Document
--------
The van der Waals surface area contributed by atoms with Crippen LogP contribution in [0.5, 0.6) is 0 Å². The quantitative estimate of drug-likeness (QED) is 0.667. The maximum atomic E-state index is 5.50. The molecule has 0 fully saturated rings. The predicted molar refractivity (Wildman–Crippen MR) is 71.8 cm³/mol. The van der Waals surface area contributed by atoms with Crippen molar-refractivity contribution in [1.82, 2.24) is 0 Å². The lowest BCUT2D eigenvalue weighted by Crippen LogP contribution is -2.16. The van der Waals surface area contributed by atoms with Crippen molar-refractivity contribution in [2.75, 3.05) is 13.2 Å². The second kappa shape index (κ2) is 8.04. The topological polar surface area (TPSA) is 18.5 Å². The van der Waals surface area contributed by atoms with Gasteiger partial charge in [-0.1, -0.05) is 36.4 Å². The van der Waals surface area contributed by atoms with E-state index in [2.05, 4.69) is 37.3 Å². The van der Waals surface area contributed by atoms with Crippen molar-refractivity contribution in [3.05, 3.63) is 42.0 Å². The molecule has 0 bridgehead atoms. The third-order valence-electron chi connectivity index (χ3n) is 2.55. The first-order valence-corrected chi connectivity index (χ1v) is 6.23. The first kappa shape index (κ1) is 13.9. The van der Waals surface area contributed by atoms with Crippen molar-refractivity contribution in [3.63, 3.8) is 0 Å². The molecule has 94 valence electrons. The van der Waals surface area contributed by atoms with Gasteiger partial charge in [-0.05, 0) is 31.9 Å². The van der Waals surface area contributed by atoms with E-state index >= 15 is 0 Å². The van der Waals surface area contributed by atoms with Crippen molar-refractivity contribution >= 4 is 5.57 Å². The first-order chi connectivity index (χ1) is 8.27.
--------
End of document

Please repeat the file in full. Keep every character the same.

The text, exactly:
The van der Waals surface area contributed by atoms with Crippen LogP contribution in [0.5, 0.6) is 0 Å². The quantitative estimate of drug-likeness (QED) is 0.667. The maximum atomic E-state index is 5.50. The molecule has 0 fully saturated rings. The predicted molar refractivity (Wildman–Crippen MR) is 71.8 cm³/mol. The van der Waals surface area contributed by atoms with Crippen molar-refractivity contribution in [1.82, 2.24) is 0 Å². The lowest BCUT2D eigenvalue weighted by Crippen LogP contribution is -2.16. The van der Waals surface area contributed by atoms with Crippen molar-refractivity contribution in [2.75, 3.05) is 13.2 Å². The second kappa shape index (κ2) is 8.04. The topological polar surface area (TPSA) is 18.5 Å². The van der Waals surface area contributed by atoms with Gasteiger partial charge in [-0.1, -0.05) is 36.4 Å². The van der Waals surface area contributed by atoms with E-state index in [2.05, 4.69) is 37.3 Å². The van der Waals surface area contributed by atoms with Crippen molar-refractivity contribution in [3.05, 3.63) is 42.0 Å². The molecule has 0 bridgehead atoms. The third-order valence-electron chi connectivity index (χ3n) is 2.55. The first-order valence-corrected chi connectivity index (χ1v) is 6.23. The first kappa shape index (κ1) is 13.9. The van der Waals surface area contributed by atoms with Crippen molar-refractivity contribution in [3.63, 3.8) is 0 Å². The molecule has 94 valence electrons. The van der Waals surface area contributed by atoms with Gasteiger partial charge in [-0.05, 0) is 31.9 Å². The van der Waals surface area contributed by atoms with E-state index >= 15 is 0 Å². The van der Waals surface area contributed by atoms with Crippen molar-refractivity contribution >= 4 is 5.57 Å². The first-order chi connectivity index (χ1) is 8.27.